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BANGKOK 19 April 2019 04:02
zhangxifu

Adopting my wife's child.

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Is there anyone here with the experience of adopting thai wife's child, not out of previous marriage but of which she has sole custody over? Can the child be given the same rights as my biological child would have? What are the steps required? I am guessing it would be best to adopt in Thailand first and then inform the home country in Europe. I might be wrong though. Can we simply register shared custody at the local district office at our place of residence in Thailand? Can my name be added to the BC? I am interested to define the inheritance rights for the one to be adopted as well as the legal status as such at my home country in Europe. Thanks!

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I have a feeling the child's legal status might also affect visas for frequent travel in Europe as not residing there.

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You ask a lot of questions. In many European countries, in order for the child to have duel Nationality,  you must adopt in both Thailand and the country concerned. As far as I know, that is the case for the UK. You can't be added to the BC because you are not the child's biological father. Not sure what you mean by registering for joint custody. Not sure that there is such a polity or process, but you can check with your local Amphur.  The adoption process in Thailand is far from simple.  I suggest you start with a family lawyer who can guide you through the process.   One thing you will definitely need is a letter of consent from the biological Father for you to adopt the child.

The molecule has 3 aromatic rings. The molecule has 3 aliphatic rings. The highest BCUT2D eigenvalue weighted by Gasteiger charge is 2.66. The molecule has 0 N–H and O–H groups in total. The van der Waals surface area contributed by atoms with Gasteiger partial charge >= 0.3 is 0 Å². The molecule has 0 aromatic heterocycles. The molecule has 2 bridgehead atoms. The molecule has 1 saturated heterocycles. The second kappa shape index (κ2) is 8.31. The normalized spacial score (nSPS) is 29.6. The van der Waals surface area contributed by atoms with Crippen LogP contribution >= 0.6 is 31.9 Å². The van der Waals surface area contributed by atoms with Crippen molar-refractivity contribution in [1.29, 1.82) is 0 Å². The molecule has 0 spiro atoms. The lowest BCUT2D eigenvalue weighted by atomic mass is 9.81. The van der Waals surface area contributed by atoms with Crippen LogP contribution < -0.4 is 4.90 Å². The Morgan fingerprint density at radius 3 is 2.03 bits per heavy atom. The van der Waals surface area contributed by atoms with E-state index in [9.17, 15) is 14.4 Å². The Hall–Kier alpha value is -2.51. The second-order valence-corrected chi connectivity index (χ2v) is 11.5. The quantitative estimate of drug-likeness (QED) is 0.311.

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3 hours ago, Pilotman said:

You ask a lot of questions. In many European countries, in order for the child to have duel Nationality,  you must adopt in both Thailand and the country concerned. As far as I know, that is the case for the UK. You can't be added to the BC because you are not the child's biological father. Not sure what you mean by registering for joint custody. Not sure that there is such a polity or process, but you can check with your local Amphur.  The adoption process in Thailand is far from simple.  I suggest you start with a family lawyer who can guide you through the process.   One thing you will definitely need is a letter of consent from the biological Father for you to adopt the child.